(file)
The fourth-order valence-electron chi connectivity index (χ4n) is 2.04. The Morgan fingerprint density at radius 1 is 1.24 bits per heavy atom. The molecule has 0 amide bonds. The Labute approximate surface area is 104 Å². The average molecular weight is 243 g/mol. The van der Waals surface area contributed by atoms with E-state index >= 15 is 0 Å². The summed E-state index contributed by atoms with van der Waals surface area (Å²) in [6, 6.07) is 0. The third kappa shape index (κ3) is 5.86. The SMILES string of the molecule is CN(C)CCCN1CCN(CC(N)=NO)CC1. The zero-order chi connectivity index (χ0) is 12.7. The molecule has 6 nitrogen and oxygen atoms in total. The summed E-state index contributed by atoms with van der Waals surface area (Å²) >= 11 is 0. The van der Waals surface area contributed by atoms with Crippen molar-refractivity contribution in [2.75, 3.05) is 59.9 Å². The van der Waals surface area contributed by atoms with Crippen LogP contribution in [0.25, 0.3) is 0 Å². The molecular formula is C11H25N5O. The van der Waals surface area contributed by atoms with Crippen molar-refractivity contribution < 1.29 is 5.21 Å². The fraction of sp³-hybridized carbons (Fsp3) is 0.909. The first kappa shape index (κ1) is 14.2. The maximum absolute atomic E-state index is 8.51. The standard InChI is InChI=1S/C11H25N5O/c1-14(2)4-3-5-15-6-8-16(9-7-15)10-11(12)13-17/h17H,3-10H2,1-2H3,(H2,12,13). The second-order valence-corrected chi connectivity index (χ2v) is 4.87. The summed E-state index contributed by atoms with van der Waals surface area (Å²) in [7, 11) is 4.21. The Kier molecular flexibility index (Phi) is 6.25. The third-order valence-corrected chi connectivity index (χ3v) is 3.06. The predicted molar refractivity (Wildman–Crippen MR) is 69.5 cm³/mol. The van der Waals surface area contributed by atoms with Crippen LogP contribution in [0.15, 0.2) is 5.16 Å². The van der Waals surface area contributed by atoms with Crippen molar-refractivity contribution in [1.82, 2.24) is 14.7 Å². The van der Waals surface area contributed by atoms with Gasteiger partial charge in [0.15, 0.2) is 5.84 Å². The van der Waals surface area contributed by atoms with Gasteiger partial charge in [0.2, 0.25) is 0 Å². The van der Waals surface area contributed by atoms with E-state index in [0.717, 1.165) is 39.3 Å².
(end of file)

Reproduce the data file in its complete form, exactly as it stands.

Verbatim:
The fourth-order valence-electron chi connectivity index (χ4n) is 2.04. The Morgan fingerprint density at radius 1 is 1.24 bits per heavy atom. The molecule has 0 amide bonds. The Labute approximate surface area is 104 Å². The average molecular weight is 243 g/mol. The van der Waals surface area contributed by atoms with E-state index >= 15 is 0 Å². The summed E-state index contributed by atoms with van der Waals surface area (Å²) in [6, 6.07) is 0. The third kappa shape index (κ3) is 5.86. The SMILES string of the molecule is CN(C)CCCN1CCN(CC(N)=NO)CC1. The zero-order chi connectivity index (χ0) is 12.7. The molecule has 6 nitrogen and oxygen atoms in total. The summed E-state index contributed by atoms with van der Waals surface area (Å²) >= 11 is 0. The van der Waals surface area contributed by atoms with Crippen molar-refractivity contribution in [2.75, 3.05) is 59.9 Å². The van der Waals surface area contributed by atoms with Crippen LogP contribution in [0.25, 0.3) is 0 Å². The molecular formula is C11H25N5O. The van der Waals surface area contributed by atoms with Crippen molar-refractivity contribution < 1.29 is 5.21 Å². The fraction of sp³-hybridized carbons (Fsp3) is 0.909. The first kappa shape index (κ1) is 14.2. The maximum absolute atomic E-state index is 8.51. The standard InChI is InChI=1S/C11H25N5O/c1-14(2)4-3-5-15-6-8-16(9-7-15)10-11(12)13-17/h17H,3-10H2,1-2H3,(H2,12,13). The second-order valence-corrected chi connectivity index (χ2v) is 4.87. The summed E-state index contributed by atoms with van der Waals surface area (Å²) in [7, 11) is 4.21. The Kier molecular flexibility index (Phi) is 6.25. The third-order valence-corrected chi connectivity index (χ3v) is 3.06. The predicted molar refractivity (Wildman–Crippen MR) is 69.5 cm³/mol. The van der Waals surface area contributed by atoms with Crippen LogP contribution in [0.15, 0.2) is 5.16 Å². The van der Waals surface area contributed by atoms with Crippen molar-refractivity contribution in [1.82, 2.24) is 14.7 Å². The van der Waals surface area contributed by atoms with Gasteiger partial charge in [0.15, 0.2) is 5.84 Å². The van der Waals surface area contributed by atoms with Gasteiger partial charge in [0.2, 0.25) is 0 Å². The van der Waals surface area contributed by atoms with E-state index in [0.717, 1.165) is 39.3 Å².